’Tis the season — not the holiday shopping season, but the iPhone Supply Chain Apocalypse/Catastrophe season. If you follow Apple rumours at all, you’re probably familiar with the steady relentless drip of stories about how different parts suppliers have received cuts in orders, all saying that the latest round of iPhones is doing poorly compared to its predecessor. These rumours seem to get more alarming every year, yet the iPhone seems to do just fine — funny how that happens. Despite Apple reporting strong iPhone X sales for every quarter it was available, for example, it took analysts until this September to admit that they were wrong about its success.
This year, there are plenty of such stories, all trumpeting a similar tale and bolstered by Apple’s announcement during their last earnings call that they would begin reporting their financials more similarly to their peers by not releasing unit sales figures.
Apple suppliers have also recently resumed making the iPhone X, the 2017 model that Apple had stopped selling at its own stores, people familiar with the matter said.
In the past, Apple has produced legacy models for select markets where there is enough demand for those devices, the person familiar with Apple’s sales and production tactics said. The company views it as a way to fuel sales and boost margins, as the components often cost less and manufacturing equipment has depreciated, he said.
People involved in the supply chain said the resumption of the X is due in part to Apple’s contract with Samsung Display, a major provider of iPhone X’s organic-light emitting diode display, or OLED, panels. Apple needs to buy a certain amount of the panels from the South Korean maker, and given the cut in XS and XS Max, Apple is trying to fill the gap with the old device, they said.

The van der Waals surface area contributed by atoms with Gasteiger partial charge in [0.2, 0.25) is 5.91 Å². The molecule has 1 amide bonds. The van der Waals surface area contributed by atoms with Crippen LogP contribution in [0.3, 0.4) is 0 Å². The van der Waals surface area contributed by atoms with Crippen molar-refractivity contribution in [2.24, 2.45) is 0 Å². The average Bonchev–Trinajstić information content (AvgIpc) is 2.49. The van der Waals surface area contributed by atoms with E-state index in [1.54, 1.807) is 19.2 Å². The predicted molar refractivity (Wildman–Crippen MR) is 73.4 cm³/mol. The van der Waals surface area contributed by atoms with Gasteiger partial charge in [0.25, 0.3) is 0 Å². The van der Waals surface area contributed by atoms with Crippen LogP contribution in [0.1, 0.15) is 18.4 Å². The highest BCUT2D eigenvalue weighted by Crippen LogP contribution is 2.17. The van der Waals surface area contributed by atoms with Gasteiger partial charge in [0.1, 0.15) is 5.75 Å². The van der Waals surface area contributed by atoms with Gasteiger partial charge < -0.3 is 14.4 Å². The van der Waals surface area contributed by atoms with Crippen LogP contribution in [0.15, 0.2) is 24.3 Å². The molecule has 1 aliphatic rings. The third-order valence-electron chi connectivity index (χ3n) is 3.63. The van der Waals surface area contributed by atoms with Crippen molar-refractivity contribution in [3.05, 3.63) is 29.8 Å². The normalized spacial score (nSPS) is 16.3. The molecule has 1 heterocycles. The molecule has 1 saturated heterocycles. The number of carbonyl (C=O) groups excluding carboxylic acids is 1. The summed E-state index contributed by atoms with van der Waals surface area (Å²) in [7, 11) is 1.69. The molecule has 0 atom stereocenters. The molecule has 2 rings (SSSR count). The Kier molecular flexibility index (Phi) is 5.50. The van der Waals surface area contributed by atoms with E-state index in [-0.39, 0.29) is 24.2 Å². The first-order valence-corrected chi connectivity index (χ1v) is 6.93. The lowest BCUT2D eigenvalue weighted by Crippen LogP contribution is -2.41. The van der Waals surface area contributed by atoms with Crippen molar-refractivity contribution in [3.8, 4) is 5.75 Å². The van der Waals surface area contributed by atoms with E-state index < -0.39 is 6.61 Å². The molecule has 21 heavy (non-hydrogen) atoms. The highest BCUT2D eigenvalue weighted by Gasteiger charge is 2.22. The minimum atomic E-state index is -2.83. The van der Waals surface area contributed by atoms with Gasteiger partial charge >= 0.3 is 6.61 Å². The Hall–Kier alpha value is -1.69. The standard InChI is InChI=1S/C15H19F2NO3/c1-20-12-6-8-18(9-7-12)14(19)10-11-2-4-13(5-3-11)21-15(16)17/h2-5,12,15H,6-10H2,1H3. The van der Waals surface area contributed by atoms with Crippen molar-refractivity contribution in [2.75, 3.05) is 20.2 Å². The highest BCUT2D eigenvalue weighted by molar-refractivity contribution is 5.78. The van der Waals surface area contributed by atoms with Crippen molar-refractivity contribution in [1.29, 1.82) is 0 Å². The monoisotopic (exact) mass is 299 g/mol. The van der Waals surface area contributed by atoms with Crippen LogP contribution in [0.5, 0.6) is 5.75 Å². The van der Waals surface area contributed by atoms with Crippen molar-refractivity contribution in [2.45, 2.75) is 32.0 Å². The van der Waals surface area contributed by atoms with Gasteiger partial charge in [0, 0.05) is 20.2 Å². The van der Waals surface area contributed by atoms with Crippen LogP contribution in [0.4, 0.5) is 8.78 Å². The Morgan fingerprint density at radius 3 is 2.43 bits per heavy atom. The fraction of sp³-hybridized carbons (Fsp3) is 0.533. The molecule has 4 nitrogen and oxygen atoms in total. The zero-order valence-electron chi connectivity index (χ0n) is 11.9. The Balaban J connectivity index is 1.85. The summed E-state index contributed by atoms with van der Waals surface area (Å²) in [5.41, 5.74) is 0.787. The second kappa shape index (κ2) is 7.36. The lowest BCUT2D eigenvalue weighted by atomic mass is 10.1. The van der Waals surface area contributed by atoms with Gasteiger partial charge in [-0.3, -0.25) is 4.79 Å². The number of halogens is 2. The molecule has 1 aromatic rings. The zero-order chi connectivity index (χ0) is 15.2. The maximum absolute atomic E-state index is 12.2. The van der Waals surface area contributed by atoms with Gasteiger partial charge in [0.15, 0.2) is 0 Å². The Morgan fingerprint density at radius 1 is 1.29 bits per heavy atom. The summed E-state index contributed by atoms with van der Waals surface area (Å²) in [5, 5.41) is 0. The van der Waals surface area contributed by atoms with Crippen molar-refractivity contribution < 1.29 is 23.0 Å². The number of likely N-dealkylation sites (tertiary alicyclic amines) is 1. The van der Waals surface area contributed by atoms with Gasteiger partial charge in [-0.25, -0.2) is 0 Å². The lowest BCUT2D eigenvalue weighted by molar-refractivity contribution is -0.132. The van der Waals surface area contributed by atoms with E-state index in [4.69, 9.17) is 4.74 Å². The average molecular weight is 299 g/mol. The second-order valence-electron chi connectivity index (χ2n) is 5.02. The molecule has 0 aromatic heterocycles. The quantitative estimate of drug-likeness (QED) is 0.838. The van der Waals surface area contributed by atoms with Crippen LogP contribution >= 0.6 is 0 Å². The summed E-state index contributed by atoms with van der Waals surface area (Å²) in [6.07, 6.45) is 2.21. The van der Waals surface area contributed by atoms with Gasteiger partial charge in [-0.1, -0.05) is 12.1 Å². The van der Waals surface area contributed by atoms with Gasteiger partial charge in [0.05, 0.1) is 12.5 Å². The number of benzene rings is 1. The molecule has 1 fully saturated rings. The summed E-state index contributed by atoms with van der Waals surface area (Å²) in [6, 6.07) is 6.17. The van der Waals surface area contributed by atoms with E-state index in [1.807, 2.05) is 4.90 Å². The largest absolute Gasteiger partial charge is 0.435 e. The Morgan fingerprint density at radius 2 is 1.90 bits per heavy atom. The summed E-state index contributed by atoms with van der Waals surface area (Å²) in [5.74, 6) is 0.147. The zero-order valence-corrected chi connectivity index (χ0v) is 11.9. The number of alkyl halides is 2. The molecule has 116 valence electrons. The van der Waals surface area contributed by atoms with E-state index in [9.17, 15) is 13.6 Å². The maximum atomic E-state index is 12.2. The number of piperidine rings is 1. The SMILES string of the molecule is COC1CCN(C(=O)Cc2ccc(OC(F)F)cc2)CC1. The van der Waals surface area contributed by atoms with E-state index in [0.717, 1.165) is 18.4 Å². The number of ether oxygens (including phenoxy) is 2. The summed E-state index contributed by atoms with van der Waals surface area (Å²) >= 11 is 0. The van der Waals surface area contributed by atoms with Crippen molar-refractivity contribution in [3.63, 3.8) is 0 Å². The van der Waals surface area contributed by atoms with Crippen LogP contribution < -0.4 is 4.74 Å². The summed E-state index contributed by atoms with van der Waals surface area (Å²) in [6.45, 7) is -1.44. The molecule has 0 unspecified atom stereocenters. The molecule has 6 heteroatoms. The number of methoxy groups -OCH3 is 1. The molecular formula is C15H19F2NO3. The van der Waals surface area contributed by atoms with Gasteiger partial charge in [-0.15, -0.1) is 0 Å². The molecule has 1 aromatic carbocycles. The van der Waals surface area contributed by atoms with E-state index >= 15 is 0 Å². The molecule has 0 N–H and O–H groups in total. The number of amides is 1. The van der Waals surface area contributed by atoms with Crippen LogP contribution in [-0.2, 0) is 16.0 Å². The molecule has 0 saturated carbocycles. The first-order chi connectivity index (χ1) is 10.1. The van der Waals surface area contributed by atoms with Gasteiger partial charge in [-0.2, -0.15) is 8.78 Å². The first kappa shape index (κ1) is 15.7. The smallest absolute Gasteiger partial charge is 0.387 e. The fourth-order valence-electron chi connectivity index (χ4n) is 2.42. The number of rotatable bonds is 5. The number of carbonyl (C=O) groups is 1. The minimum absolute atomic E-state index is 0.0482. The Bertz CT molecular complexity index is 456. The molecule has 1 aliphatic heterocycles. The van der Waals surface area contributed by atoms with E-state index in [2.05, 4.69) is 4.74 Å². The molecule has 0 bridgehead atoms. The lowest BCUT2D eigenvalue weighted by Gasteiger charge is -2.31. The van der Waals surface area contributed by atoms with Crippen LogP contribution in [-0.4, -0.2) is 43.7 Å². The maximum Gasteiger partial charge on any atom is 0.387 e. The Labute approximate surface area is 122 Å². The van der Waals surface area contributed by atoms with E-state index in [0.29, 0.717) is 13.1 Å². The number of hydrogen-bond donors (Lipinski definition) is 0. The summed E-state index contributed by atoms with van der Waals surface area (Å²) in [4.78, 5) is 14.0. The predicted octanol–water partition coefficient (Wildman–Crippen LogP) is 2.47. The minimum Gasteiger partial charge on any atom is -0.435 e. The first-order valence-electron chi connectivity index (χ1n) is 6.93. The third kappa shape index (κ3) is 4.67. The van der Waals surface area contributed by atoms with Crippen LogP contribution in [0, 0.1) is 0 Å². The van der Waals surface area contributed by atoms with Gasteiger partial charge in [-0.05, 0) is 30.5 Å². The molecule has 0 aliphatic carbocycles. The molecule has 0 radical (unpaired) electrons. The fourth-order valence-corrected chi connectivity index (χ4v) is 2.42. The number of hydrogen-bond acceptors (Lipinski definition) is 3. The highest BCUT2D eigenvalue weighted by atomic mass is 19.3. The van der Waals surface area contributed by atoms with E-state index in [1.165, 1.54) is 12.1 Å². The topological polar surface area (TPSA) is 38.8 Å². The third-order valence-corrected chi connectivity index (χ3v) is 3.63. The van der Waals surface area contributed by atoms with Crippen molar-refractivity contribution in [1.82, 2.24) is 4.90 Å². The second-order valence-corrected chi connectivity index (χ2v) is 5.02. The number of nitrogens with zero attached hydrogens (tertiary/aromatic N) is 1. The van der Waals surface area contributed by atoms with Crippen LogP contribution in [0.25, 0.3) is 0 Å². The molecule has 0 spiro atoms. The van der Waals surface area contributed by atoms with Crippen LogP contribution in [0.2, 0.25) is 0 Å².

To be clear, I don’t know anything more about this than what the Journal wrote. Maybe iPhone XS sales really are falling so far below Apple’s expectations that they need to begin producing a superseded device again for sale in specific markets. The Journal also doesn’t provide more specific sourcing for these claims than “people familiar with the matter”. But, given that it specifically mentions that this relevant to a Samsung Display contract, it’s a safe bet that it’s based on sources working specifically with the display components, and they may not necessarily know whether production of iPhone X devices has resumed.
I mention all of that because, as far as I can tell, there’s a more obvious reason why Apple would suddenly need a bunch of brand new iPhone X display components: they recently launched a repair program for erratically-responding iPhone X displays.
Maybe sales of brand new iPhones really will be much lower this year compared to previous years. I have no financial or personal interest in specific sales figures; there could be loads of reasons for that. But this panic happens every year. You would think that context would be important.